and the mythical singletrack to come, it would have seemed like pointless suffering. It was only a sense of pride that kept me from pushing my bike up some of the steeper sections. This brutal leg-smasher of a climb would take us from downtown Crested Butte at about 8,800 feet all the way up to Schofield Pass at about 10,100 feet.
We paused at the top for snacks and water, and chatted with a group of sightseers who had driven their truck to the top. While we rested, another group of riders rolled to the top of the pass, a crew of about eight from someplace in the Midwest, many of who were gearing up for the Leadville 100 on Saturday.
If you’re not familiar with Leadville, it’s a small town in Colorado that hosts an annual 100 mile mountain bike race with a something like 12,000 feet of climbing. It’s a brutal endurance event dominated by Dave Weins, a former pro mountain bike racer who is “retired” from racing, but has won Leadville for the last 6 years running. Floyd Landis tried to beat him and failed. Lance Armstrong tried to beat him and failed. Weins sets the bar ridiculously high, but the race is open to anybody crazy enough to register and fast enough to finish under the time cutoff.
Basically, these guys from the Midwest who just hit the top of Schofield pass with us were some grade-A mountain bike maniacs. We let them go ahead to start up the first section of trail, figuring that they would be much faster than us up the final climb to the very top of the 401. We started up not long after, and found that we had some sadistically steep singletrack to climb before the real reward for our efforts. I didn’t have much juice left in the legs to climb with anyway, but any chance I would have had to clear some of the steeper sections was foiled by the stragglers off the back of the Midwestern group. It’s pretty much impossible to stay on the bike when you’ve only got one gear and you’re stuck behind someone spinning up the steep stuff in the granny. I’m not saying I would have been able to ride all the way to the top, but it would have been nice to have a shot at it. Oh well, maybe on another trip… After a little over a mile of climbing, we finally topped out at the high point of the 401. Our Midwestern friends were stopping here to eat lunch, and we were still pretty well fueled from our stop at the top of the pass, so we downed a little water, posed for a picture,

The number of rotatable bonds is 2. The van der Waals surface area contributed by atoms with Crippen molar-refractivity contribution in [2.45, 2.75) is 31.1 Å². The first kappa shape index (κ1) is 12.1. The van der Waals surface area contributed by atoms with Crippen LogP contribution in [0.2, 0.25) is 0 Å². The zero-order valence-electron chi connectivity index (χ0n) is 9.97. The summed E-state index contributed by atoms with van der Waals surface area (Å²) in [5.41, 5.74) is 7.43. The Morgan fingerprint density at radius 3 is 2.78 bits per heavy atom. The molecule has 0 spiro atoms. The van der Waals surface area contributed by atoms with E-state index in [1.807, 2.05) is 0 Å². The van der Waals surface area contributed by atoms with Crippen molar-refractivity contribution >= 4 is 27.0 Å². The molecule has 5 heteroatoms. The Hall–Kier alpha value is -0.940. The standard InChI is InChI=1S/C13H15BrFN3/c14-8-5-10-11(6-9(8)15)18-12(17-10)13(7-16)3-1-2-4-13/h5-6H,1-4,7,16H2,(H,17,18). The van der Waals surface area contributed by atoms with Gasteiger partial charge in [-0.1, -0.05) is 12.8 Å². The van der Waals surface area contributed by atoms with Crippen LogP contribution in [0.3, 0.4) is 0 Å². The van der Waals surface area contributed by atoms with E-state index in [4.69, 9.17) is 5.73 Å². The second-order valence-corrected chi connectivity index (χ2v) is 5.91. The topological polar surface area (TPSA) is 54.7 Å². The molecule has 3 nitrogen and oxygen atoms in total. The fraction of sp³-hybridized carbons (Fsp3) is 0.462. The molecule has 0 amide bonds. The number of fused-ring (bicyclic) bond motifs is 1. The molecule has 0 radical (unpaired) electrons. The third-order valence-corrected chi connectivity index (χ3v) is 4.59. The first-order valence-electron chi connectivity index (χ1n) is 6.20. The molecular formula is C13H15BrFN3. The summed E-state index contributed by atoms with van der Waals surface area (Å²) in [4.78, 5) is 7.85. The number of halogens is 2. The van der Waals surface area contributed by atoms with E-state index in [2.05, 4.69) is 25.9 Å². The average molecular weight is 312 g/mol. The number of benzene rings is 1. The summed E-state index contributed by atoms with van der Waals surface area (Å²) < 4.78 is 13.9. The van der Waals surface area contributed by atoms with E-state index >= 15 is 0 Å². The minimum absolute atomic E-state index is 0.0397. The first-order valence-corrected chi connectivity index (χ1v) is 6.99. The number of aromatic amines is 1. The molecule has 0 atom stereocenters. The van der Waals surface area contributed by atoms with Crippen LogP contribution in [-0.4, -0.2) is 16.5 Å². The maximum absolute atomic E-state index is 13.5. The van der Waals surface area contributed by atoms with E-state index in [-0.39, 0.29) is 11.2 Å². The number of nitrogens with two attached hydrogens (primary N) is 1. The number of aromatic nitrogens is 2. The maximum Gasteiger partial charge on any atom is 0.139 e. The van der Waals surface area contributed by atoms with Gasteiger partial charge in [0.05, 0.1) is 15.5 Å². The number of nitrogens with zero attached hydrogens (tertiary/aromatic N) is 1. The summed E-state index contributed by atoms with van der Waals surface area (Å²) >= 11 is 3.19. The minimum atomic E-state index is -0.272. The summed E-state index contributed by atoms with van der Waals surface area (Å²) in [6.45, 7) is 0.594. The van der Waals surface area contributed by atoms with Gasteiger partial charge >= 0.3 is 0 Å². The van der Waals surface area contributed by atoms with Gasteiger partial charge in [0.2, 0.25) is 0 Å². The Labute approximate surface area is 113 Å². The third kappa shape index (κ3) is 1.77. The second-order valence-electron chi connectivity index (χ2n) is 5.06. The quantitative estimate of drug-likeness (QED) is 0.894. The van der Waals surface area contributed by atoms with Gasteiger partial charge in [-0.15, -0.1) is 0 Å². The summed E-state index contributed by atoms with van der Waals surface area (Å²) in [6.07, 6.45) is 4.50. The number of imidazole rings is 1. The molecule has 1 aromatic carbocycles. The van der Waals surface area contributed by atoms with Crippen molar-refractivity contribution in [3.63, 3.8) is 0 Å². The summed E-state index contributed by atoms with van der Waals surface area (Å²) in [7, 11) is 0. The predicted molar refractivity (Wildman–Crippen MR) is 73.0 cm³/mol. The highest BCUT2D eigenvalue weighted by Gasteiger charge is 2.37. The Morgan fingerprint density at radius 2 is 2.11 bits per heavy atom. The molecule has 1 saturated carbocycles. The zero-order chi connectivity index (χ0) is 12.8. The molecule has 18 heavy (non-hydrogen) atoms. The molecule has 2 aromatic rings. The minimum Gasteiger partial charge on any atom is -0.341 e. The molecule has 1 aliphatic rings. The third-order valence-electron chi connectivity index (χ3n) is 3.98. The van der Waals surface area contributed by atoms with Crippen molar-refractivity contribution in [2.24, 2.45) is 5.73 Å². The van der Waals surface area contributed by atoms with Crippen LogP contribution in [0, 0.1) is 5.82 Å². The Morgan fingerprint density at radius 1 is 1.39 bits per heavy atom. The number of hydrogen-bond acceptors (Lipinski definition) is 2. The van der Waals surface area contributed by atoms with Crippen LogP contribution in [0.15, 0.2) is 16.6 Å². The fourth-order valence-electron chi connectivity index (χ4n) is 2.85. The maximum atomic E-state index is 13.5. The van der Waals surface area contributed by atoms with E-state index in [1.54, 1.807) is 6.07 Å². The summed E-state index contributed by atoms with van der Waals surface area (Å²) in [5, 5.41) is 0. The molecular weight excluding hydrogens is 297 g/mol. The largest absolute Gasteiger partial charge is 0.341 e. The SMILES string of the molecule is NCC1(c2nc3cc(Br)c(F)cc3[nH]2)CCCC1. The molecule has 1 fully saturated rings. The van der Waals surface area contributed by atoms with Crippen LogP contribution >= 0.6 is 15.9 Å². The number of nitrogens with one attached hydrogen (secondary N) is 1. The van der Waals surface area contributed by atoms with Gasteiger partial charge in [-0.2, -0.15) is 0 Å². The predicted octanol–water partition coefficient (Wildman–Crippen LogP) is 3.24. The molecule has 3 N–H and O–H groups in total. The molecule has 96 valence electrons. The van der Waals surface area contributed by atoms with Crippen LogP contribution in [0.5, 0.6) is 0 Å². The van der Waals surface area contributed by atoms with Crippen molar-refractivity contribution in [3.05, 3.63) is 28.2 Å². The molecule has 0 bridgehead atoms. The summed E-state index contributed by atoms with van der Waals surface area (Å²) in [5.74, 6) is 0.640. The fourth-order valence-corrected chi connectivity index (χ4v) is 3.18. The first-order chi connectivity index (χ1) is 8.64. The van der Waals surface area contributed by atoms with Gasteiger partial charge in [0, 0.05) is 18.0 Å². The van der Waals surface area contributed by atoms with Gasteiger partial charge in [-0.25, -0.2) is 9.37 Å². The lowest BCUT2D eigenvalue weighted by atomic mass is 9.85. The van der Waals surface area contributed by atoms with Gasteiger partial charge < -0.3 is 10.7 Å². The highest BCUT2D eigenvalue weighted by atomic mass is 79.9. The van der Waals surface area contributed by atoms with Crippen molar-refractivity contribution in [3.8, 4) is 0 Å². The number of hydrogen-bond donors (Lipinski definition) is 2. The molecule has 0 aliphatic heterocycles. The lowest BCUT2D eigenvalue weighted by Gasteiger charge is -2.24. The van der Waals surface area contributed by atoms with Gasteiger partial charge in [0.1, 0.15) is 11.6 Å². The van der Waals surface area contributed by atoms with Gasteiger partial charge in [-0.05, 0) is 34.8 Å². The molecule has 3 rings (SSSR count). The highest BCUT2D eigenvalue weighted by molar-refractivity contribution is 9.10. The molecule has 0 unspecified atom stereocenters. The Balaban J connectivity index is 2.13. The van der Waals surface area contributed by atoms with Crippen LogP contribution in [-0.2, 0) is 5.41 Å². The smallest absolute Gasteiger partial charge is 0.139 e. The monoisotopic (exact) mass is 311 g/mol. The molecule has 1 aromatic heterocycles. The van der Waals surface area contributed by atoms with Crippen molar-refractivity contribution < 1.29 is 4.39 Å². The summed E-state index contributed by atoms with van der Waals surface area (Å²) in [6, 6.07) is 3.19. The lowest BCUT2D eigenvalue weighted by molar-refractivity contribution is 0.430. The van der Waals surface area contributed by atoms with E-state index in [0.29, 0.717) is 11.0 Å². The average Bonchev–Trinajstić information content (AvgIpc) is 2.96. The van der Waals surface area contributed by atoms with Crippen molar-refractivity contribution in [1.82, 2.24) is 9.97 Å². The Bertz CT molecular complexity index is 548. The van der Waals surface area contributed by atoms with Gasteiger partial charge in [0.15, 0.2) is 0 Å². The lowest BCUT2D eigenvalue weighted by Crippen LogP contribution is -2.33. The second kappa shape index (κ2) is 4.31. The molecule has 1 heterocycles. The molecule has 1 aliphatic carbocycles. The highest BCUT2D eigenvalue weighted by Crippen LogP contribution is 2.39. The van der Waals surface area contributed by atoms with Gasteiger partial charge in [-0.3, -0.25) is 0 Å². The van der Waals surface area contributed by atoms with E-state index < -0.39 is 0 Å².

and started down the swooping lines of dirt laid out across the hillsides. What a ride! There were a couple of tricky technical sections, some tight switchbacks and steep drop-offs to the side, but most of the next 5 miles was fast, smooth, rip-roaring trail through the wildflower-covered mountainsides.
We finally hit the low point of the 401 at a small creek where we paused for a breather. We splashed the dust off our faces with the icy cold water; a welcome relief from the unfiltered mountain sun and thin, dry air and headed back down the trail.
We wound around creek level for a while, then began a series of short ups-and-downs to get us around the corner of the mountain and back to the road. We were both already nearing the point of exhaustion, and had little left in the tank for climbing. Pride and determination were simply not enough to keep me on the bike for some of these climbs. It was then that I realized that my bike has two speeds: riding speed and walking speed. Walking speed turns out to be about the same as granny-gear speed, but without the pride and sense of accomplishment of being able to ride up the steepest sections of trail. As much as I love my Ol’ Burly Surly, a bike with about 5 inches of suspension travel and a whole bunch of gears might be in my future… We survived the final sections of trail and found our way back to Gothic Road and our final descent back into town. Just before we hit the ski town of Mount Crested Butte, we caught back up with our Midwestern friends who had passed us on the final uphill sections of trail. Most of them were going down the Snodgrass trail to add another few miles of singletrack. With almost 30 miles of riding already behind us, we thought that pizza and beer sounded like a better plan, so off down the road we went. On the way back into town on the bike path, I noticed some smaller bumps off to the side of the city dirt-jump park and decided to investigate. We found a nicely packed pump track of tight berms and 12-18 inch high rollers, almost like a concrete skatepark for mountain bikes. I pumped the humps for a few minutes, but didn’t have much energy left for playing. Maybe tomorrow…
We got back to the room thoroughly whipped, showered our tired bodies off, and made for the umbrella-shaded patio of the Brick Oven pizzeria. With pints and slices in our bellies, we were feeling pretty good. We wandered around downtown for a while, watched the people go by on their cruisers and marveled at the wonder and greatness of this place, this tiny mountain town that might just be the best place in the world if you love to ride trails. Before long, we shuffled back to the room to rest our tired bodies for a while before turning in for the night.